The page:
A former Australian military lawyer charged over the leaking of sensitive documents to ABC journalists says people should speak up if a government crosses a line in favour of its own self-interest.
In May, David William McBride, 55, was committed to stand trial on a charge of theft of commonwealth property and three counts of breaching the Defence Act.
He is also charged with the unauthorised disclosure of information.
He faces a directions hearing in the ACT Supreme Court on Thursday.
The leaks were to journalists Dan Oakes, Andrew Clark and Chris Masters, who produced the 2017 investigative report The Afghan Files.
The story examined incidents between 2009 and 2013 when special forces allegedly shot dead insurgents and unarmed civilians, including children.
McBride, who represented himself at his last appearance in court, has pleaded not guilty to all charges.
The ACT Magistrates Court heard in May - when chief magistrate Lorraine Walker committed the case for trial in the Supreme Court - that McBride would consent to orders proposed by the commonwealth attorney-general governing how sensitive material was handled during the case.
Outside the court ahead of Thursday's hearing, McBride said he was not concerned if the government wanted secrecy.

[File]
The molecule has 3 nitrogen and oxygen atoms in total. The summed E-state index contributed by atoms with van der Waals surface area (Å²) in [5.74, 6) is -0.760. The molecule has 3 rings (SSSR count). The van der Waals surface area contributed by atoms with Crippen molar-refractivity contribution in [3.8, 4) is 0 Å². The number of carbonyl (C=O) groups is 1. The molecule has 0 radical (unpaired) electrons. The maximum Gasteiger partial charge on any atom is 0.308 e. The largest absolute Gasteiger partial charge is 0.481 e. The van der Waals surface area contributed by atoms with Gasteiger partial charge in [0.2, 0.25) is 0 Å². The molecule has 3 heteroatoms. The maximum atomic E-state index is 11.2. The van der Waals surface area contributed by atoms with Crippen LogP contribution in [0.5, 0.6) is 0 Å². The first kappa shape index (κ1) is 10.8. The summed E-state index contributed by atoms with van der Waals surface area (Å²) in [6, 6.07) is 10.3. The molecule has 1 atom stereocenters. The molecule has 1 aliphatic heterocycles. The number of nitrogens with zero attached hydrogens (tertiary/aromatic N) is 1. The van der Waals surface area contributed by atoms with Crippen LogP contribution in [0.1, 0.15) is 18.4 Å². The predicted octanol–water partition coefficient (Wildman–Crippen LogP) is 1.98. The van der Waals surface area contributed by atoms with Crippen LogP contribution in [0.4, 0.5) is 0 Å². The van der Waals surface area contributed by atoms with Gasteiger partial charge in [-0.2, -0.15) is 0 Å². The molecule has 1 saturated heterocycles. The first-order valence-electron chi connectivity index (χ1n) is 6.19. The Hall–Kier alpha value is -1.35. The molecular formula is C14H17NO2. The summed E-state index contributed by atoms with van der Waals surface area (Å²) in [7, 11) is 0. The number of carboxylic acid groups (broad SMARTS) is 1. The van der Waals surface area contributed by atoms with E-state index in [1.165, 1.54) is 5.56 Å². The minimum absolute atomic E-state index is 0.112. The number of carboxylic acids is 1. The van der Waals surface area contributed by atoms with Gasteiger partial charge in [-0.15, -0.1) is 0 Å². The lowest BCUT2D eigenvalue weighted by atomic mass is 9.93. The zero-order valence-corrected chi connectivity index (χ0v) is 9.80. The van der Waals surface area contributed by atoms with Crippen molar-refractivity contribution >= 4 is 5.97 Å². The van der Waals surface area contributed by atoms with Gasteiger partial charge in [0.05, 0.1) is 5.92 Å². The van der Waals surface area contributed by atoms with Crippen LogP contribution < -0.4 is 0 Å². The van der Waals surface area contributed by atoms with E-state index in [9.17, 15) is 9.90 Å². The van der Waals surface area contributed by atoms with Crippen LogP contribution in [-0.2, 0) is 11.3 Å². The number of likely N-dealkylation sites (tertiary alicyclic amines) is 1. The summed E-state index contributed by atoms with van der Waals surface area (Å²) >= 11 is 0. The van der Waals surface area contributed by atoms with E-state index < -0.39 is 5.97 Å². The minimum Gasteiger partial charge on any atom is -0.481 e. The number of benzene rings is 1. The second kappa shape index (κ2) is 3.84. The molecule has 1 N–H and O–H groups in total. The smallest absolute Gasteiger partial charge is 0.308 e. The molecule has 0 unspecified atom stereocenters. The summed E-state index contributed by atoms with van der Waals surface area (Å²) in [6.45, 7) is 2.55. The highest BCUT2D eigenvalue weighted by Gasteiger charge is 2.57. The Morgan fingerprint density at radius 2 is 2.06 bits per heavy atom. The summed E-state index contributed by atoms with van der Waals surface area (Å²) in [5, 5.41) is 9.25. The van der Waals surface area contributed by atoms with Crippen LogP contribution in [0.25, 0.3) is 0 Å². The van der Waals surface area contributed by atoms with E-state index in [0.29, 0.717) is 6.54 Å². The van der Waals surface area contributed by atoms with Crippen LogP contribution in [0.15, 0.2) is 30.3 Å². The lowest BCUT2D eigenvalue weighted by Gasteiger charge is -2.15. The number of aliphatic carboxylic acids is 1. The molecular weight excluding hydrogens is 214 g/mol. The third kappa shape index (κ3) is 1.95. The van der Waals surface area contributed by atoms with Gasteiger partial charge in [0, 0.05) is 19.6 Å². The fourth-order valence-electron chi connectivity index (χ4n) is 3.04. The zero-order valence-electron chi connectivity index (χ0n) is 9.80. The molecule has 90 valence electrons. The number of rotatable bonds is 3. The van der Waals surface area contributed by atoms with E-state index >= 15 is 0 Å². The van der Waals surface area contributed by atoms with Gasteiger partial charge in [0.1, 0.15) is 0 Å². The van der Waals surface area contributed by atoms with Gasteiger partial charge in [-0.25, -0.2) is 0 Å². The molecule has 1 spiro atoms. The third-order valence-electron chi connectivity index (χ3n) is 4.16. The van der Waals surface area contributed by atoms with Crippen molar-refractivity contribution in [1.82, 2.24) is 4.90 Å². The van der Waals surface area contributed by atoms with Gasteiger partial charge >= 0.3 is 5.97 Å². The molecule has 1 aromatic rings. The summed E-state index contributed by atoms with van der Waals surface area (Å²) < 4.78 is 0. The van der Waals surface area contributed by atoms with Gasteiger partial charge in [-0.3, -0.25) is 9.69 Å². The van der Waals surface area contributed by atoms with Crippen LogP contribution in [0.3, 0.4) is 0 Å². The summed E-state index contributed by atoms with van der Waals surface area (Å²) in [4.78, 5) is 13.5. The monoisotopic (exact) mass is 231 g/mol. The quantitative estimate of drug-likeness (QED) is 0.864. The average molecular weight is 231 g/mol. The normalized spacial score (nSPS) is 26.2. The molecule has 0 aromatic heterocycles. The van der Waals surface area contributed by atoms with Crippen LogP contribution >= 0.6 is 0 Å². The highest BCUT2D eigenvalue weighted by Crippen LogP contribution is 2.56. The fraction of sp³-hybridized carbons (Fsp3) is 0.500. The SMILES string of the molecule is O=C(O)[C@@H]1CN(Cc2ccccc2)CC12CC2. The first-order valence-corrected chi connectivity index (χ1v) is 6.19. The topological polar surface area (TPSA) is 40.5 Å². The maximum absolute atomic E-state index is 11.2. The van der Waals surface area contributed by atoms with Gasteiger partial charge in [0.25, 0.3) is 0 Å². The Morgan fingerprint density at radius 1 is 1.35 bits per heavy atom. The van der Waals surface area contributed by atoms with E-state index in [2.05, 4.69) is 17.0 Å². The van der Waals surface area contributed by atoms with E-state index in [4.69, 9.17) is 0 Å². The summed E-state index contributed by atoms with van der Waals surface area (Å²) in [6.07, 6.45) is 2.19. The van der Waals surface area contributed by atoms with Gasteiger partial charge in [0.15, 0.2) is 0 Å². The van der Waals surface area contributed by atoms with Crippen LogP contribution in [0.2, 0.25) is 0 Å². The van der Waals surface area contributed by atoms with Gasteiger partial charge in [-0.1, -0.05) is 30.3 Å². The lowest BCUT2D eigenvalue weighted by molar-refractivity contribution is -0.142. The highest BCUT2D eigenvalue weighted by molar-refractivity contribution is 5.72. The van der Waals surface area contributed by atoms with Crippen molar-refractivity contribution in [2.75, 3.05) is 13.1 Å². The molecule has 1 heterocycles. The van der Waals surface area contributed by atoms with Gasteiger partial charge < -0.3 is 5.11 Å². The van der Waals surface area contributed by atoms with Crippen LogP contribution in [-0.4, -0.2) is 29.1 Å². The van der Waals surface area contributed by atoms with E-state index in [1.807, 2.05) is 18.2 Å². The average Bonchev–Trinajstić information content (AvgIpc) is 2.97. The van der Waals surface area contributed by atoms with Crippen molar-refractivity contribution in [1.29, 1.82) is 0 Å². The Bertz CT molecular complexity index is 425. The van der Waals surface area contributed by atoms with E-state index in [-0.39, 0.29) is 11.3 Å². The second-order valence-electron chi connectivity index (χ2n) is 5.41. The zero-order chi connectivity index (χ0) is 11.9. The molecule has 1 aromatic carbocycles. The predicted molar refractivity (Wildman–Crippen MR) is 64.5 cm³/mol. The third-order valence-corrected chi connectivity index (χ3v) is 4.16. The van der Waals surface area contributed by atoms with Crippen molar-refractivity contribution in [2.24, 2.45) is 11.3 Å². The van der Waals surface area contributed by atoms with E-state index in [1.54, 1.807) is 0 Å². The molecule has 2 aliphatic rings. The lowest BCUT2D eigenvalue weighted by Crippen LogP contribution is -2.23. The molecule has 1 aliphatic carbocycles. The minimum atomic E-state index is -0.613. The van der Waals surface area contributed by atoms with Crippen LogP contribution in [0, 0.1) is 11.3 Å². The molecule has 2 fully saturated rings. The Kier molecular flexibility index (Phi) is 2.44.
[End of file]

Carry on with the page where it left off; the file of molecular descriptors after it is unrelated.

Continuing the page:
"A secret trial will actually help me because it means I can say, 'Remember in Afghanistan in 2009 when this happened or that happened', and they can't say 'shut up, you can't talk about that'," he told Sky News.
"I should have completely free rein to say this is what happened at that cabinet meeting or this is what happened at that meeting of generals."
McBride was arrested by federal police at Sydney airport on his way to his new home in Spain in September 2018, after returning to Australia briefly for a father-daughter school dance.
Police had raided his home in February 2018, armed with a search warrant looking for information relating to the ABC journalists, military files and the news stories.
Federal police raided the ABC's Sydney headquarters on June 5 this year, sparked outrage among politicians and the media over press freedom and whistleblower protections.
McBride served for nearly six years with the British Armed Forces before serving in the Australian Defence Force from 2008 to 2017, and completed two tours of Afghanistan.
He was medically discharged in 2017.
McBride says it's in the public interest to leak information about what he saw as wrongdoing.
"When a government crosses a line, when they no longer put the welfare of the nation first but their self-interest, it's time for government employees and army officers like myself to speak up," he said.
"It can never be an offence to rebel against a tyrannical government."